Coronavirus: EU agrees on 'historic' €750bn recovery package

Jill Petzinger
·Germany Correspondent, Yahoo Finance UK
·2-min read
European Commission president Ursula Von Der Leyen, left, and European Council president Charles Michel bump elbows following conclusion of the summit in Brussels, Belgium. Photo: Stephanie Lecocq/AFP via Getty Images
European Commission president Ursula Von Der Leyen, left, and European Council president Charles Michel bump elbows following conclusion of the summit in Brussels, Belgium. Photo: Stephanie Lecocq/AFP via Getty Images

After almost five days of intensive wrangling, the leaders of the 27 EU member states finally reached an agreement on the of €750bn (£676bn, $859bn) stimulus package to help the European Union get back on its feet economically after the devastating coronavirus pandemic. The leaders also signed off on a seven-year budget for the bloc of over €1tn.

European Council president Charles Michel, who moderated the high-tension summit, tweeted “Deal!” at 5:30am on Tuesday morning.

"This is a good deal, this is a strong deal and most importantly this is the right deal for Europe right now," Michel said in a follow-up tweet. "I believe this agreement will be seen as a pivotal moment for Europe's journey."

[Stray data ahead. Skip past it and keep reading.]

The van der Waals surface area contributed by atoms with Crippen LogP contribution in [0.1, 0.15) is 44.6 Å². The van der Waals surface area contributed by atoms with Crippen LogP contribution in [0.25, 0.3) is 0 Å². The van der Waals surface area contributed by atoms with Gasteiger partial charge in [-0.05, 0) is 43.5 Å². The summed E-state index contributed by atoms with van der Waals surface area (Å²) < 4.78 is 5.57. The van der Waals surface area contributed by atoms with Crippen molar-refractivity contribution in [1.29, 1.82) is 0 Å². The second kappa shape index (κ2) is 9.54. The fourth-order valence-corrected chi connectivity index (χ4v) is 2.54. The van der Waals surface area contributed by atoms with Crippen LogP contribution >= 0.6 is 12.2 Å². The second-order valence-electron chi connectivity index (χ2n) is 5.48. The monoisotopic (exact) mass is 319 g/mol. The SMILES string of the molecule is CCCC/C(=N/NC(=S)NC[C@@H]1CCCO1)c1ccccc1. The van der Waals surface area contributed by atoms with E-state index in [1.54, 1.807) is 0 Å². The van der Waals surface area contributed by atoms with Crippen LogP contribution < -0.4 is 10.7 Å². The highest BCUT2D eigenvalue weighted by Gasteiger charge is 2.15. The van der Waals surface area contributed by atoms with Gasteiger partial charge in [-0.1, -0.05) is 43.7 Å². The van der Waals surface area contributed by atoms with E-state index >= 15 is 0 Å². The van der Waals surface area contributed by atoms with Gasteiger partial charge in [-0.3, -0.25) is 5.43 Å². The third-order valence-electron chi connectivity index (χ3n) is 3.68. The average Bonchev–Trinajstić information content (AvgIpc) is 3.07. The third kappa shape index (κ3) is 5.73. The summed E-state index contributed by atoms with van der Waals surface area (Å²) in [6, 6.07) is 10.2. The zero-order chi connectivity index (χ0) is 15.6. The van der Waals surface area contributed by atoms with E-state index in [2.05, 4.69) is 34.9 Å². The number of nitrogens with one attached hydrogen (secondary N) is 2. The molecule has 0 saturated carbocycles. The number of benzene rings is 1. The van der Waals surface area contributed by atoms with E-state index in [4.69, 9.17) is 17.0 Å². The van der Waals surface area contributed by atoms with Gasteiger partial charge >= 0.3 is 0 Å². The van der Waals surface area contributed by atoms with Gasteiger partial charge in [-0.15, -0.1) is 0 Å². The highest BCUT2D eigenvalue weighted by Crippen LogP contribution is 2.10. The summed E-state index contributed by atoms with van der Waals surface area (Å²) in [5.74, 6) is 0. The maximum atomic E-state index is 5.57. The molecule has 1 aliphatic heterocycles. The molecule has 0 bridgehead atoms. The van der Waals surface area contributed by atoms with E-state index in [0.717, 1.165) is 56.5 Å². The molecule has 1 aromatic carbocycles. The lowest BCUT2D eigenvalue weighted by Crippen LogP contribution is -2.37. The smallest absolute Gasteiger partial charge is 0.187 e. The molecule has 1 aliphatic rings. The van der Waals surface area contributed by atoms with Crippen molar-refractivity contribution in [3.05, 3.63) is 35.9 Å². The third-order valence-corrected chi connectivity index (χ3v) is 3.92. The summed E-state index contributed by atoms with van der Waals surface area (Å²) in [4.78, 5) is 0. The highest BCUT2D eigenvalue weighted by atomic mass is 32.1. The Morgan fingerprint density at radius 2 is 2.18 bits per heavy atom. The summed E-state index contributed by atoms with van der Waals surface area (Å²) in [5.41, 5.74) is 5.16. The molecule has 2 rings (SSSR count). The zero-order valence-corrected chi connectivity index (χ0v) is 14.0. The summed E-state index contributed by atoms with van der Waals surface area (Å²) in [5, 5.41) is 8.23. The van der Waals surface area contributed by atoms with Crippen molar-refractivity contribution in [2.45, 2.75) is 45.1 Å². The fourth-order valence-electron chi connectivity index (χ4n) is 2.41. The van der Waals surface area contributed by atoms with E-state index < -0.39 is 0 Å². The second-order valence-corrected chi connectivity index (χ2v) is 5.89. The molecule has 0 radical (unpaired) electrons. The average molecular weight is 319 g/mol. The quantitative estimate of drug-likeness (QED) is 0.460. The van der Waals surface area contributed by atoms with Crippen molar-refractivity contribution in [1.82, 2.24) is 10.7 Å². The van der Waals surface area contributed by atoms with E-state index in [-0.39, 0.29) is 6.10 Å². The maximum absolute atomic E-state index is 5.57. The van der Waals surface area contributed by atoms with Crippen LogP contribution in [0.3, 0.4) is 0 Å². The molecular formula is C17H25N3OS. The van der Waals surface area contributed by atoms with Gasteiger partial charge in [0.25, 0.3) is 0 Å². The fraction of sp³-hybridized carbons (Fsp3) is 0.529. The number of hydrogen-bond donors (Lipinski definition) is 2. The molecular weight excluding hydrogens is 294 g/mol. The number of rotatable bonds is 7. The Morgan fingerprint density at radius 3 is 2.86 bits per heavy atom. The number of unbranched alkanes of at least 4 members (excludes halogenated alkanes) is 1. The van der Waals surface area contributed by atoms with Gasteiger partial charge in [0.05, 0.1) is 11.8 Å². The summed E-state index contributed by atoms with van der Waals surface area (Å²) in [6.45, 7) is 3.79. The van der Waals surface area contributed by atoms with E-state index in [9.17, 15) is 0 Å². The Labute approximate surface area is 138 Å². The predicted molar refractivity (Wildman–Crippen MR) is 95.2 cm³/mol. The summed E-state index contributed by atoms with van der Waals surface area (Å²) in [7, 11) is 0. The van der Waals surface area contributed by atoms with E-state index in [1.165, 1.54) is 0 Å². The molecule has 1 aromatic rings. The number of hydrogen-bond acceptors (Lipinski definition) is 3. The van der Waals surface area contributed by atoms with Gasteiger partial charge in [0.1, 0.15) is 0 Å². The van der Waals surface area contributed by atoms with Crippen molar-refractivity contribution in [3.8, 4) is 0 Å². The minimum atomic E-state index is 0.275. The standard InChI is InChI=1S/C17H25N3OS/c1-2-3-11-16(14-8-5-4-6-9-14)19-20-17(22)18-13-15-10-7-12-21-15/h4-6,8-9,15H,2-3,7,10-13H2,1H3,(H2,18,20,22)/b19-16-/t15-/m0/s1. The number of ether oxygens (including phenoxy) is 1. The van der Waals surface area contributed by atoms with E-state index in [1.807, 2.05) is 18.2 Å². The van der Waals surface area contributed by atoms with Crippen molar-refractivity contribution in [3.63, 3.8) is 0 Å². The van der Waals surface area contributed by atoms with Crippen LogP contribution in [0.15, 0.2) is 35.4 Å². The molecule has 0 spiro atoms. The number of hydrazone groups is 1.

German chancellor Angela Merkel said on Tuesday morning that she was “very relieved” that the EU leaders were able to cooperate. “We have come up with a response to the biggest crisis the EU has faced,” she said.

News that leaders had reached the deal, which still requires EU parliament approval, pushed the euro to a four-month high.

European Commission president Ursula von der Leyen hailed the deal as “a historic step we can be proud of” and thanked Merkel for steering the talks towards a solution.

In the weeks leading up to the summit, Merkel and French leader Emmanuel Macron had teamed up to push for a €750bn package, €500bn of which they said should be non-repayable grants for member states in need.

However, Austria, the Netherlands, Sweden, and Denmark, aka the “frugal four,” argued hard against funding the package via joint borrowing and demanded that strict conditions be tied to grants. They managed to get some movement in their direction however: the final deal allocates €360bn as loans, and €390bn as non-repayable grants.

It was the first time that Germany has backed EU states taking on joint debt to finance the rescue.

Negotiations got personal over the weekend in Brussels as tempers frayed. Macron at one point reportedly accused Austria’s Sebastian Kurz of lacking respect for leaving the room to take a call. He also accused the frugal four of being obstructive and “replacing the UK at the table.”